If you were writing the story about the financial crisis and the euro crisis as a work of fiction, your editor would say you've jumped the shark. Who would believe that after signing a $43 billion bailout deal two years ago with the European Union and IMF, Greece would be close to bailing out of the eurozone?
Who would believe that the heroine of eurozone GDP, Angela Merkel, would witness her party's bitter defeat in one of Germany's most populous states? And who would believe that Jamie Dimon, the above-it-all CEO of J.P. Morgan would follow the path of MF Global and lose $2 billion (and possibly $3B) on a "stupid" derivatives trade?
And then there's M. Hollande -- mon dieu! A socialist running France again? Merkel must now cope with the end of austerity.
Economists believe this and more. According to The New York Times' Paul Krugman, the end game for the euro is near:
1. Greek euro exit, very possibly next month.
2. Huge withdrawals from Spanish and Italian banks, as depositors try to move their money to Germany.
3a. Maybe, just possibly, de facto controls, with banks forbidden to transfer deposits out of country and limits on cash withdrawals.
3b. Alternatively, or maybe in tandem, huge draws on ECB credit to keep the banks from collapsing.
4a. Germany has a choice. Accept huge indirect public claims on Italy and Spain, plus a drastic revision of strategy — basically, to give Spain in particular any hope you need both guarantees on its debt to hold borrowing costs down and a higher eurozone inflation target to make relative price adjustment possible; or:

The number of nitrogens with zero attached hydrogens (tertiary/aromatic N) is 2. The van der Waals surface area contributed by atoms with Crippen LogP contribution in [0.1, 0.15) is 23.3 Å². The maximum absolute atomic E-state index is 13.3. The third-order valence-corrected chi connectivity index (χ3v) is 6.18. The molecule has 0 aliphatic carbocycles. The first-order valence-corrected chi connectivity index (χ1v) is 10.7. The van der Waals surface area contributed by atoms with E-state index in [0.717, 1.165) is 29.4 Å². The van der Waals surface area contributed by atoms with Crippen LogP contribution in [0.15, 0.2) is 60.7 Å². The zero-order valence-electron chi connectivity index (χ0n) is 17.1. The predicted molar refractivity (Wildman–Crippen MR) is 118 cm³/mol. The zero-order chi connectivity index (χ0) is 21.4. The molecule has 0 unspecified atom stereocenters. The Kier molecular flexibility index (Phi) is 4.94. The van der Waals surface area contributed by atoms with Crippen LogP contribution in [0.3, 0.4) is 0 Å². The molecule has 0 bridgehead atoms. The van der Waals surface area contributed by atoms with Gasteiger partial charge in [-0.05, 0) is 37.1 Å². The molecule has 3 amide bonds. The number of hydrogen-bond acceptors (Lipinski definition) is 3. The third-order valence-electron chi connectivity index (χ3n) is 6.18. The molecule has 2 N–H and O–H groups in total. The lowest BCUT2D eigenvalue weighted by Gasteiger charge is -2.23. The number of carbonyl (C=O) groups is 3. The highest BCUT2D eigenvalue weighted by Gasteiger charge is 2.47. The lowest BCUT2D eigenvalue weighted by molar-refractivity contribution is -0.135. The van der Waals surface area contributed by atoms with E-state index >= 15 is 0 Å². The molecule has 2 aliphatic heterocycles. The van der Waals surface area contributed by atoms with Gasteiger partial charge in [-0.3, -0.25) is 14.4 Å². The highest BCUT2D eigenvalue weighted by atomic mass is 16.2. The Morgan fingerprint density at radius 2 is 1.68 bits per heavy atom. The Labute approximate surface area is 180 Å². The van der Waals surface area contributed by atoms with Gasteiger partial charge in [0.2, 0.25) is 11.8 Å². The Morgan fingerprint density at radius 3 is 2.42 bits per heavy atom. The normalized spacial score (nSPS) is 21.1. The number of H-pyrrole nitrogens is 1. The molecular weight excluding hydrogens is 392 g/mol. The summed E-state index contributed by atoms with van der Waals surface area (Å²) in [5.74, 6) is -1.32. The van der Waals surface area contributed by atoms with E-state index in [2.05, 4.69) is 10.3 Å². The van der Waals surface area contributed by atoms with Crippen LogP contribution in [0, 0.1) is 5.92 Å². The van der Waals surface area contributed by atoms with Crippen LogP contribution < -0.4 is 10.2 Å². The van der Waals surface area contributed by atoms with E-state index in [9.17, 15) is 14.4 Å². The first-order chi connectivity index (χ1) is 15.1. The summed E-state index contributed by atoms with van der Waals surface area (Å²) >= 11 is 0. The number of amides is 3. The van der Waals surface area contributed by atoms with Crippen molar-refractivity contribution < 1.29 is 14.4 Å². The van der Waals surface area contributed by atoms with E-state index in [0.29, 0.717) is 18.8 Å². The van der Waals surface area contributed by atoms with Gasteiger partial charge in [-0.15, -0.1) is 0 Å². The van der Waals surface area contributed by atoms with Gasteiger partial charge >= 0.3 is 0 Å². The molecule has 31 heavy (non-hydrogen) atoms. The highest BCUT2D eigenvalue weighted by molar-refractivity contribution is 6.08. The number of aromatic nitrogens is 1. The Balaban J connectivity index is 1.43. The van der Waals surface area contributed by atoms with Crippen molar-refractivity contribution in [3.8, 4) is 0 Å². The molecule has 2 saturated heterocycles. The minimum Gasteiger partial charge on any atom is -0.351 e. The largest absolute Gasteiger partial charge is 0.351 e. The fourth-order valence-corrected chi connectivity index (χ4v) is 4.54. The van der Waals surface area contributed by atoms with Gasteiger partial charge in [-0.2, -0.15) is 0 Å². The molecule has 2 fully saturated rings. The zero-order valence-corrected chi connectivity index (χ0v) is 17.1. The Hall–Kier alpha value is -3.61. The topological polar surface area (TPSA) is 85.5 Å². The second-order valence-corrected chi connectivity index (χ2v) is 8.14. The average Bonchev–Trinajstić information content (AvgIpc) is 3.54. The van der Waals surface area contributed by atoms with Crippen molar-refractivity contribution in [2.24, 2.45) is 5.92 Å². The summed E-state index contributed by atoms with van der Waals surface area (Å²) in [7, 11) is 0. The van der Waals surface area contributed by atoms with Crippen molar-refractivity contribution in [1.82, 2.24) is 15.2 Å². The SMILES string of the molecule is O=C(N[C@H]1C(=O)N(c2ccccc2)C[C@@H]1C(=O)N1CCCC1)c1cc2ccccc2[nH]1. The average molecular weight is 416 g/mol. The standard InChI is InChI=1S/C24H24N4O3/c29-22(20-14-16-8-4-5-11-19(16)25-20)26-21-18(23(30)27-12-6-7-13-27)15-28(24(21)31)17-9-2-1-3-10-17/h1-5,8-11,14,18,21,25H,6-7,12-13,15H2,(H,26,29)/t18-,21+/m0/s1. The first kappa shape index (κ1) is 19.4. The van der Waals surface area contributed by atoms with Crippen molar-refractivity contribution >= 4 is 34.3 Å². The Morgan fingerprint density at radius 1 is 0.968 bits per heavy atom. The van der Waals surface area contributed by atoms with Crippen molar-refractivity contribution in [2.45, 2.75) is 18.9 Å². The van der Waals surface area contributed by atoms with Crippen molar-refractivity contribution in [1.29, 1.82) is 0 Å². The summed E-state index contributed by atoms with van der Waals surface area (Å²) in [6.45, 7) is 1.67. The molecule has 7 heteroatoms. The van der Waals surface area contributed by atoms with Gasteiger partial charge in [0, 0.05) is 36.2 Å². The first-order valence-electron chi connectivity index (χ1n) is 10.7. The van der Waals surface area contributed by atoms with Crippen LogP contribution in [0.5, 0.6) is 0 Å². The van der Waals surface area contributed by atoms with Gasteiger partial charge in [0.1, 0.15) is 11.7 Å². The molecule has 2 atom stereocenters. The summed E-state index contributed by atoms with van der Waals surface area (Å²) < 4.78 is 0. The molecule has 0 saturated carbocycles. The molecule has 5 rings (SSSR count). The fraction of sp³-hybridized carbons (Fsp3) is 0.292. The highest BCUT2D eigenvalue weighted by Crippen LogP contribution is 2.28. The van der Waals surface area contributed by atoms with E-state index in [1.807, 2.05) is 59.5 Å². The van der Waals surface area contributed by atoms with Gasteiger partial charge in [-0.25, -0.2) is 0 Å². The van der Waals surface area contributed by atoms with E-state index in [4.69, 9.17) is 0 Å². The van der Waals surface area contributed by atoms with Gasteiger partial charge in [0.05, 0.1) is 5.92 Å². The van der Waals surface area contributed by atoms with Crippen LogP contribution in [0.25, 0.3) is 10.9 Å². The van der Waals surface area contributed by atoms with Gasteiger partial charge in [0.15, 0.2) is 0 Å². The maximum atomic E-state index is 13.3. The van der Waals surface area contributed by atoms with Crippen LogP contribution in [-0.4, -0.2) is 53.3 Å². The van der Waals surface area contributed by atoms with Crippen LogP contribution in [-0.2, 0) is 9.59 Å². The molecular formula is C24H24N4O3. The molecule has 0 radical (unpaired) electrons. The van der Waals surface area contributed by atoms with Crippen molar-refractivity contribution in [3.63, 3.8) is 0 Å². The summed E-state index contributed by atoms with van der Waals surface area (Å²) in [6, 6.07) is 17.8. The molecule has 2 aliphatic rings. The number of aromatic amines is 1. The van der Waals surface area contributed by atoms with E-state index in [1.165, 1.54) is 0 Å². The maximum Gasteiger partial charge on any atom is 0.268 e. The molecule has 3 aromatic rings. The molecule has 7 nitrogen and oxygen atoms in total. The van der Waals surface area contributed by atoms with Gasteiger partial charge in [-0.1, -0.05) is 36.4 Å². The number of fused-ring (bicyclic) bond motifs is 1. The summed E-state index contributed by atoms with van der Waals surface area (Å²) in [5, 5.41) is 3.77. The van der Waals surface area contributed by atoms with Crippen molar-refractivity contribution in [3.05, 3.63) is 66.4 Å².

4b. End of the euro.
Despite what Krugman writes, the Euro isn’t doomed. There is still a lot of firepower left in the ECB war chest. And Europe’s largest economies have a lot riding on not letting the grand experiment in currency unification collapse in a heap of Euros.
Recent election returns show the path forward. The European electorate has turned against the draconian austerity measures of recent years. If Angela Merkel in Germany and David Cameron in Great Britain get the message and balance short term stimulus with long-term debt reduction the Euro will survive. But if they don’t, the countries of the southern tier – Greece, Italy and maybe Spain – will begin searching for their own paths back to prosperity, one that starts by abandoning the common currency.
Meanwhile, mounting fears that China is facing an economic slowdown are taking a toll on stocks, in particular for producers of commodities like oil and natural gas. Still, China has not "matured" as an economy, and the country has plenty of room to grow. Maybe that's why 83 percent of Chinese consumers believe their kids will live a better life while only 21 percent of consumers in the U.S. are as optimistic, according to the Boston Consulting Group.
The BCG study paints a gloomy picture of developed countries.“If you take the world from the perspective of the middle-class citizen in the U.S. and Western Europe, we are still lurching from crisis to crisis," said Michael J. Silverstein, a BCG senior partner. "Americans, in particular, are anxious about their future, their jobs, and their lack of savings."
Nevertheless, it takes a lot more than a Grexit to undermine the American economy. Consumer sentiment is at a 4 year high, according to new data from the Thomson Reuters/University of Michigan index. Gas prices are dropping as global demand slows, and inflation is still in check (except for health care and college costs). Now, if only we can get people back to work.